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Schimel, J.L. (1965). Love and Games. Contemp. Psychoanal., 1(2):99-109.
    

(1965). Contemporary Psychoanalysis, 1(2):99-109

Love and Games

John L. Schimel, M.D.

AND WHAT OF LOVE? And what of sports and love? Thoreau wrote: "The mass of men lead lives of quiet desperation. What is called resignation is confirmed desperation. A stereotyped but unconscious despair is concealed even under what are called the games and amusements of mankind. There is no play in them." Much of man's written record is concerned with the problem of "Conflict of Interest" in human affairs. It has been, and continues to be, a vital subject for dramatic vehicles. Edward Albee's play, Who's Afraid of Virginia Woolf, is such a vehicle. It is appropriate that the first act is entitled "Fun and Games, " a study of repetitious, although destructive, patterns of behavior between people. Albee graphically represents the "how" of games and leaves the "why" up to the audience and critics.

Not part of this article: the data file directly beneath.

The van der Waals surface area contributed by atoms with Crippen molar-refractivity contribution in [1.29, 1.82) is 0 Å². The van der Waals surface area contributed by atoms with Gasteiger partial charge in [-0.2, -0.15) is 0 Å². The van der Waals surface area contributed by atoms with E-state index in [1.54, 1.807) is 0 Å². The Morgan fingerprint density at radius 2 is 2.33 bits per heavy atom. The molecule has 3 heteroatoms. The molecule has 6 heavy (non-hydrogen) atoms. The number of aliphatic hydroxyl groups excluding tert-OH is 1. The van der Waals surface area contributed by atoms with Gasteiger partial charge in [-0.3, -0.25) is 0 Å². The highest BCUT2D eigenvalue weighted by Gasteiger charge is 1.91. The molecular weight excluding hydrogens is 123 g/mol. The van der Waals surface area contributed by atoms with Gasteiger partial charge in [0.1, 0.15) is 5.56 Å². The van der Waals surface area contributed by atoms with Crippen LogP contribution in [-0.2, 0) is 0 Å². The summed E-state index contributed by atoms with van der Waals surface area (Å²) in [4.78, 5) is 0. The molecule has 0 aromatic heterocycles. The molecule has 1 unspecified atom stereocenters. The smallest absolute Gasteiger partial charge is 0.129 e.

The psychiatrist is heavily involved in such questions. He is consulted because of the pain or destructive aspects of the games that people play with each other. The psychiatrist may not be an expert on love, although his patient will often be. The psychiatrist will know, however, the repetitive patterns of behavior that make up human experience. Games are patterns of repetitive human behavior or engagements between people in which dissimulation is a crucial element. It is perhaps unfortunate that the word "games" may conjure up only an image of children having fun.

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